A Virtual North State Workout
12/26/2016 11:00AM ● Published by Kayla Anderson
Run Its Course
Story and Photo by Kayla Anderson
Running is best when you can get out on the local trails and be one with nature, but what if you can’t get out in the wilderness as often as you like? Maybe the weather’s bad or it’s too far of a drive, or the temperature is too hot or cold?
Luckily, there’s a treadmill that brings the world’s best trail runs straight to your gym or home fitness center—and one of its five interactive workout landscapes is set in the North State.
LifeFitness created its Lifescape using Virtual Active, a San Francisco-based media company comprised of camera technology fanatics, fitness buffs and film geeks who believe watching regular TV on a treadmill detracts from the workout. Three years ago, the Virtual Active team loaded themselves down with equipment and went out to find unique places to film.
“Our early productions were planned by a trained geologist, so they tended to be in places with interesting geology – the American Southwest, the Sierras, Death Valley, and of course the Trinity mountains. We also liked to balance our library between well-known iconic locations (the Grand Canyon, the canals of Venice) and lesser-known gems. The Trinity Mountains Run falls into the latter group of areas most people don't know about, but probably should,” says former Virtual Active Creative Director Ruben Grijalva.
What’s ideal for Northern Californians is that in the winter, you can hike through the dewy Redwoods, climb rocks to alpine lakes and run along a beach without getting cold, lost or being generally unprepared. And you may even learn something about your area, too. The LifeFitness Trinity Mountains Lifescape course (which actually extends well beyond Trinity County) takes you through six areas of Northern California in a 30-minute duration. Here is what you’ll find:
McCloud River Falls (McCloud)
A short hike into the Shasta-Trinity National Forest, this 3.8-mile round trip features three magnificent waterfalls with refreshingly cold swimming holes at the base of the Middle and Lower Falls. Although the trail may be snowed in and inaccessible in the winter, people can enjoy camping, hiking and cooling off in the summer. The actual trail is an easy to moderate hike with an elevation gain of 300 feet (but, of course, you can adjust that to whatever you want on the LifeFitness machine).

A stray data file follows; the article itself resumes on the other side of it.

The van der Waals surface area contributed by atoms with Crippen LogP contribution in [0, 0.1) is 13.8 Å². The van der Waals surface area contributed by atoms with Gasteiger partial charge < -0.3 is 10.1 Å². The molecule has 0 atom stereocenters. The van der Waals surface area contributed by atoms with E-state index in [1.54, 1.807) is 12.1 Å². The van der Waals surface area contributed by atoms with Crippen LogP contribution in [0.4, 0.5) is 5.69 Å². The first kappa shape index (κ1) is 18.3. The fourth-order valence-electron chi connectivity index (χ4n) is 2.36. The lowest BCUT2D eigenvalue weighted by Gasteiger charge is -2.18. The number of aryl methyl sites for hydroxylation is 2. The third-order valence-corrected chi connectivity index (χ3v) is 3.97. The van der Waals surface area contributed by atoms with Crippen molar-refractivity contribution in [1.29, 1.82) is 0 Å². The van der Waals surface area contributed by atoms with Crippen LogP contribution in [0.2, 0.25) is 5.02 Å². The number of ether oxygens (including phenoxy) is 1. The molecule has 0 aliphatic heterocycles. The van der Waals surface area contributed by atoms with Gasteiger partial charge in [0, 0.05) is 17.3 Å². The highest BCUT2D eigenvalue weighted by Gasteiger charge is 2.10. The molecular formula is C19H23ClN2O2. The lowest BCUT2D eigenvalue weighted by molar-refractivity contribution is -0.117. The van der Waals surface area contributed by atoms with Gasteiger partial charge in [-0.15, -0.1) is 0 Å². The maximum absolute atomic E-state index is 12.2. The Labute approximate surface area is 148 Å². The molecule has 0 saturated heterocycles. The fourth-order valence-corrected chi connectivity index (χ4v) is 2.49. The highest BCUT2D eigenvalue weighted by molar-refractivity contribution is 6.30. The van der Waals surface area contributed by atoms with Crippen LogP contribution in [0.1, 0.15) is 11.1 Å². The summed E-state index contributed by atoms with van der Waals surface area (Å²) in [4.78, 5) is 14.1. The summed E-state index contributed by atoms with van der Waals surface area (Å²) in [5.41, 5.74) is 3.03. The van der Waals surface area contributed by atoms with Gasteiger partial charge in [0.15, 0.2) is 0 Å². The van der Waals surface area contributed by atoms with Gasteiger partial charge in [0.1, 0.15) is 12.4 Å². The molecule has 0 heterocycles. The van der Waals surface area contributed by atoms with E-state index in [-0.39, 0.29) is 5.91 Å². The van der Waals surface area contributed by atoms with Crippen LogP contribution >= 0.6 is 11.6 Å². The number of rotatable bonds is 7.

Heart/Castle Lakes (Mount Shasta)
Also part of the Shasta-Trinity National Forest, this two-lake, 2.2-mile round trip’s trailhead is found at WA Barr Road in Mount Shasta. It is most accessible in the summertime, but can also be a great trail to snowshoe on if the road is plowed.
Castle Lake’s origins are said to date back more than 10,000 years when much of North America was glaciated. As the glacier melted, it left a cirque shape about 100 feet deep near the southern side and 10 to 15 feet deep on the northeastern shore where a group of boulders (called a terminal moraine) creates a natural dam.
Heart Lake is nestled in the rocky crests above Castle Lake with incredible views of the white-capped volcano, Mt. Shasta. Castle Peak’s summit is just above Heart Lake where hikers can catch a glimpse of Castle Crags and the top of Lassen Peak.
Deadfall Lake (Mount Shasta)
As part of the 2,663-mile Pacific Crest Trail (PCT), a message on the LifeFitness treadmill pops up with the fact that more people have climbed Mt. Everest than hiked the PCT. When literally hiking to Deadfall Lake, a person can take one of two routes to get into the basin – through the PCT to the Sisson-Callahan Trail junction or the Deadfall Meadows route, which is said to be the prettier path as it traverses an expansive flower-filled meadow.
Gold Bluffs Beach (Orick)
Nestled up into the Redwoods, this beautiful sandy beach is located six miles off Highway 101 on an unpaved road in a semi-desolate area. This Northern California hidden beach is part of the Prairie Creek Redwoods State Park with access to more than 70 miles of trails. Roosevelt Elk sightings are pretty common (the largest species of elk in North America) and Great Horned Owls have also been spotted.
Devil’s Punchbowl (Happy Camp)
Maybe this glacial lake earned its harsh name due to its icy cold waters or because of the mile-long section of 1,300-foot vertical gain to get there, but hiker Zach Urness called Devil’s Punchbowl “one of the most spectacular destinations in the Southern Oregon/Northern California area.”
Tucked into the 182,802 acres of craggy peaks and various pines, this small emerald pool is protected by high granite walls. This 10.6-mile hike near Happy Camp is rated as difficult because of the switchbacks and crag scaling, but many hardcore backpackers say it is well worth the trek.
Boy Scout Tree Trail (Crescent City)
This 2.8-mile long trail may not seem like it would take a long time to hike, but the National Park Service says you’ll want to allow at least half a day to explore it in full. About two-and-a-half miles in from the trailhead at Howland Hill Road, an unmarked trail leads up to the Boy Scout Tree, a double redwood named after the Boy Scout troop leader who found it.
After days of doing the run through the Trinity Mountains on the treadmill (which can be ordered online or the course can be found on YouTube), it may inspire you to visit these places in person.